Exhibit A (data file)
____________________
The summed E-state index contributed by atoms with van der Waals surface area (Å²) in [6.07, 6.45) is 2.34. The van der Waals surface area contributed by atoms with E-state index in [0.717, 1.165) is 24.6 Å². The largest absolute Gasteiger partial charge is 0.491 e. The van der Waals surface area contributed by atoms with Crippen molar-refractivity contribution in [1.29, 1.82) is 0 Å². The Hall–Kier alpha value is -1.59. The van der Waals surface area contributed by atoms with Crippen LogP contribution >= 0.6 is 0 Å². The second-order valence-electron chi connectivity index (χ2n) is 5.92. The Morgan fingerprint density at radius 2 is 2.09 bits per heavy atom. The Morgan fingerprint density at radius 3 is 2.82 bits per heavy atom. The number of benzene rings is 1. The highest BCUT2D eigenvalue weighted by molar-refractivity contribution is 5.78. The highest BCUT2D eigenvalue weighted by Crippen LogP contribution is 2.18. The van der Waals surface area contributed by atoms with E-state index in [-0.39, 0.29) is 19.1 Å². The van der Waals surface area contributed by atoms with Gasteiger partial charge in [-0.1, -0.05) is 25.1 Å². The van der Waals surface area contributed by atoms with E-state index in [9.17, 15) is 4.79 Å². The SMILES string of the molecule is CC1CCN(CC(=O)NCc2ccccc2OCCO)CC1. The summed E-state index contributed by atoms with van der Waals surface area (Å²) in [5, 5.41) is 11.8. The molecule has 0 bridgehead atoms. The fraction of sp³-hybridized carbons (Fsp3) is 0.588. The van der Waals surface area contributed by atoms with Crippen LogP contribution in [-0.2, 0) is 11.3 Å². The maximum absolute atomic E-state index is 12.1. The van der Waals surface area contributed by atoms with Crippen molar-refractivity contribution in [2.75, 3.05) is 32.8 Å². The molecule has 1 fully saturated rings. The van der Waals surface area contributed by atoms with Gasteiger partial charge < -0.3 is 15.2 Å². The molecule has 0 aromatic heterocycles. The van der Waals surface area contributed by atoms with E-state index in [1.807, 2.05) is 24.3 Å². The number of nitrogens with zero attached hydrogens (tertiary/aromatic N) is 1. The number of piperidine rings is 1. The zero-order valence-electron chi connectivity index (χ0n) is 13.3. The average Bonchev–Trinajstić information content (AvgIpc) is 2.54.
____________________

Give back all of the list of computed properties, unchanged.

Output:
The summed E-state index contributed by atoms with van der Waals surface area (Å²) in [6.07, 6.45) is 2.34. The van der Waals surface area contributed by atoms with E-state index in [0.717, 1.165) is 24.6 Å². The largest absolute Gasteiger partial charge is 0.491 e. The van der Waals surface area contributed by atoms with Crippen molar-refractivity contribution in [1.29, 1.82) is 0 Å². The Hall–Kier alpha value is -1.59. The van der Waals surface area contributed by atoms with Crippen LogP contribution >= 0.6 is 0 Å². The second-order valence-electron chi connectivity index (χ2n) is 5.92. The Morgan fingerprint density at radius 2 is 2.09 bits per heavy atom. The Morgan fingerprint density at radius 3 is 2.82 bits per heavy atom. The number of benzene rings is 1. The highest BCUT2D eigenvalue weighted by molar-refractivity contribution is 5.78. The highest BCUT2D eigenvalue weighted by Crippen LogP contribution is 2.18. The van der Waals surface area contributed by atoms with E-state index in [-0.39, 0.29) is 19.1 Å². The van der Waals surface area contributed by atoms with Gasteiger partial charge in [-0.1, -0.05) is 25.1 Å². The van der Waals surface area contributed by atoms with E-state index in [9.17, 15) is 4.79 Å². The SMILES string of the molecule is CC1CCN(CC(=O)NCc2ccccc2OCCO)CC1. The summed E-state index contributed by atoms with van der Waals surface area (Å²) in [5, 5.41) is 11.8. The molecule has 0 bridgehead atoms. The fraction of sp³-hybridized carbons (Fsp3) is 0.588. The van der Waals surface area contributed by atoms with Crippen LogP contribution in [-0.2, 0) is 11.3 Å². The maximum absolute atomic E-state index is 12.1. The van der Waals surface area contributed by atoms with Crippen molar-refractivity contribution in [2.75, 3.05) is 32.8 Å². The molecule has 1 fully saturated rings. The van der Waals surface area contributed by atoms with Gasteiger partial charge < -0.3 is 15.2 Å². The molecule has 0 aromatic heterocycles. The van der Waals surface area contributed by atoms with E-state index in [1.807, 2.05) is 24.3 Å². The number of nitrogens with zero attached hydrogens (tertiary/aromatic N) is 1. The number of piperidine rings is 1. The zero-order valence-electron chi connectivity index (χ0n) is 13.3. The average Bonchev–Trinajstić information content (AvgIpc) is 2.54.